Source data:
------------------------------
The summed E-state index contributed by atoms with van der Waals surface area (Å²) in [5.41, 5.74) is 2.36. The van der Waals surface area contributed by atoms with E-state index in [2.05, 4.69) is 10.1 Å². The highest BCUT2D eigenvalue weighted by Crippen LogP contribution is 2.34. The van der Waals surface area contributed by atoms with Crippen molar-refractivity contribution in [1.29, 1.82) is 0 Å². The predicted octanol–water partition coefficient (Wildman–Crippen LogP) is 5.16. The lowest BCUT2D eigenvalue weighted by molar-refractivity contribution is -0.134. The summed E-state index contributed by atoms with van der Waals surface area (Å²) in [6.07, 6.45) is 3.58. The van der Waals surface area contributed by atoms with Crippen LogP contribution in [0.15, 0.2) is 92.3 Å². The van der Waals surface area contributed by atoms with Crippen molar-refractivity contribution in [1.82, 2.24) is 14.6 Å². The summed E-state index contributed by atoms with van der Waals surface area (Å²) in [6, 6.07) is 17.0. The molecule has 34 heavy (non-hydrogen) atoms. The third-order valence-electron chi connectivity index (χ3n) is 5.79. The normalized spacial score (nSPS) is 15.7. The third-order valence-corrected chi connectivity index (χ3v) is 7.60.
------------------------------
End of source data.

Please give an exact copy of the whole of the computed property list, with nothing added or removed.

The summed E-state index contributed by atoms with van der Waals surface area (Å²) in [5.41, 5.74) is 2.36. The van der Waals surface area contributed by atoms with E-state index in [2.05, 4.69) is 10.1 Å². The highest BCUT2D eigenvalue weighted by Crippen LogP contribution is 2.34. The van der Waals surface area contributed by atoms with Crippen molar-refractivity contribution in [1.29, 1.82) is 0 Å². The predicted octanol–water partition coefficient (Wildman–Crippen LogP) is 5.16. The lowest BCUT2D eigenvalue weighted by molar-refractivity contribution is -0.134. The summed E-state index contributed by atoms with van der Waals surface area (Å²) in [6.07, 6.45) is 3.58. The van der Waals surface area contributed by atoms with Crippen LogP contribution in [0.15, 0.2) is 92.3 Å². The van der Waals surface area contributed by atoms with Crippen molar-refractivity contribution in [1.82, 2.24) is 14.6 Å². The summed E-state index contributed by atoms with van der Waals surface area (Å²) in [6, 6.07) is 17.0. The molecule has 34 heavy (non-hydrogen) atoms. The third-order valence-electron chi connectivity index (χ3n) is 5.79. The normalized spacial score (nSPS) is 15.7. The third-order valence-corrected chi connectivity index (χ3v) is 7.60.